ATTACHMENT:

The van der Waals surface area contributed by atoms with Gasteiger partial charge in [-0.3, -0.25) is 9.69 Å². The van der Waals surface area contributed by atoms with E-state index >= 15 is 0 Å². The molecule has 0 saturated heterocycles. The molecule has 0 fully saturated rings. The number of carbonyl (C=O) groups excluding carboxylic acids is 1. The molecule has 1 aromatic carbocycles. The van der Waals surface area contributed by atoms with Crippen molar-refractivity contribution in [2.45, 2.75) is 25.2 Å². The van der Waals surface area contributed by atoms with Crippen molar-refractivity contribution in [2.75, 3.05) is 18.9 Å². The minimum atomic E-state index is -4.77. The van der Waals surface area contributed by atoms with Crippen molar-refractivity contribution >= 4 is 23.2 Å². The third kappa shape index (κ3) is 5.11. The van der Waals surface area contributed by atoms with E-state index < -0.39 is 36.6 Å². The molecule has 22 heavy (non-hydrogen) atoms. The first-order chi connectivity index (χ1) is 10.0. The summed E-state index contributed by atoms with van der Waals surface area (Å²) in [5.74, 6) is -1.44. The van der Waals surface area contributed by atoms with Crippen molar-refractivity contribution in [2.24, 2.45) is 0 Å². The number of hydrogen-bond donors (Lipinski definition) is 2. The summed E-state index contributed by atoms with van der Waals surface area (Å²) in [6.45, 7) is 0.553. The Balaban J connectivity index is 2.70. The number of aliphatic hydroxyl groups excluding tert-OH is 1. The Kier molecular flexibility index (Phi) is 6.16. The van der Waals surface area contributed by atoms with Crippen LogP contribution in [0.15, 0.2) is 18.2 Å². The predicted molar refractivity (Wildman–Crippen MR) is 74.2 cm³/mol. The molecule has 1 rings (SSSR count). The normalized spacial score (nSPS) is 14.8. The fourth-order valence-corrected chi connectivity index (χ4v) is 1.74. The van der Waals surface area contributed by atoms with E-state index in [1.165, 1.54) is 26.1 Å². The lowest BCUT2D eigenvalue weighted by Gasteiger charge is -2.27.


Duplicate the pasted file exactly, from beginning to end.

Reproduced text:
The van der Waals surface area contributed by atoms with Gasteiger partial charge in [-0.3, -0.25) is 9.69 Å². The van der Waals surface area contributed by atoms with E-state index >= 15 is 0 Å². The molecule has 0 saturated heterocycles. The molecule has 0 fully saturated rings. The number of carbonyl (C=O) groups excluding carboxylic acids is 1. The molecule has 1 aromatic carbocycles. The van der Waals surface area contributed by atoms with Crippen molar-refractivity contribution in [2.45, 2.75) is 25.2 Å². The van der Waals surface area contributed by atoms with Crippen molar-refractivity contribution in [2.75, 3.05) is 18.9 Å². The minimum atomic E-state index is -4.77. The van der Waals surface area contributed by atoms with Crippen molar-refractivity contribution >= 4 is 23.2 Å². The third kappa shape index (κ3) is 5.11. The van der Waals surface area contributed by atoms with E-state index < -0.39 is 36.6 Å². The molecule has 22 heavy (non-hydrogen) atoms. The first-order chi connectivity index (χ1) is 10.0. The summed E-state index contributed by atoms with van der Waals surface area (Å²) in [5.74, 6) is -1.44. The van der Waals surface area contributed by atoms with Crippen molar-refractivity contribution in [2.24, 2.45) is 0 Å². The number of hydrogen-bond donors (Lipinski definition) is 2. The summed E-state index contributed by atoms with van der Waals surface area (Å²) in [6.45, 7) is 0.553. The Balaban J connectivity index is 2.70. The number of aliphatic hydroxyl groups excluding tert-OH is 1. The Kier molecular flexibility index (Phi) is 6.16. The van der Waals surface area contributed by atoms with Crippen LogP contribution in [0.15, 0.2) is 18.2 Å². The predicted molar refractivity (Wildman–Crippen MR) is 74.2 cm³/mol. The molecule has 1 rings (SSSR count). The normalized spacial score (nSPS) is 14.8. The fourth-order valence-corrected chi connectivity index (χ4v) is 1.74. The van der Waals surface area contributed by atoms with E-state index in [1.165, 1.54) is 26.1 Å². The lowest BCUT2D eigenvalue weighted by Gasteiger charge is -2.27.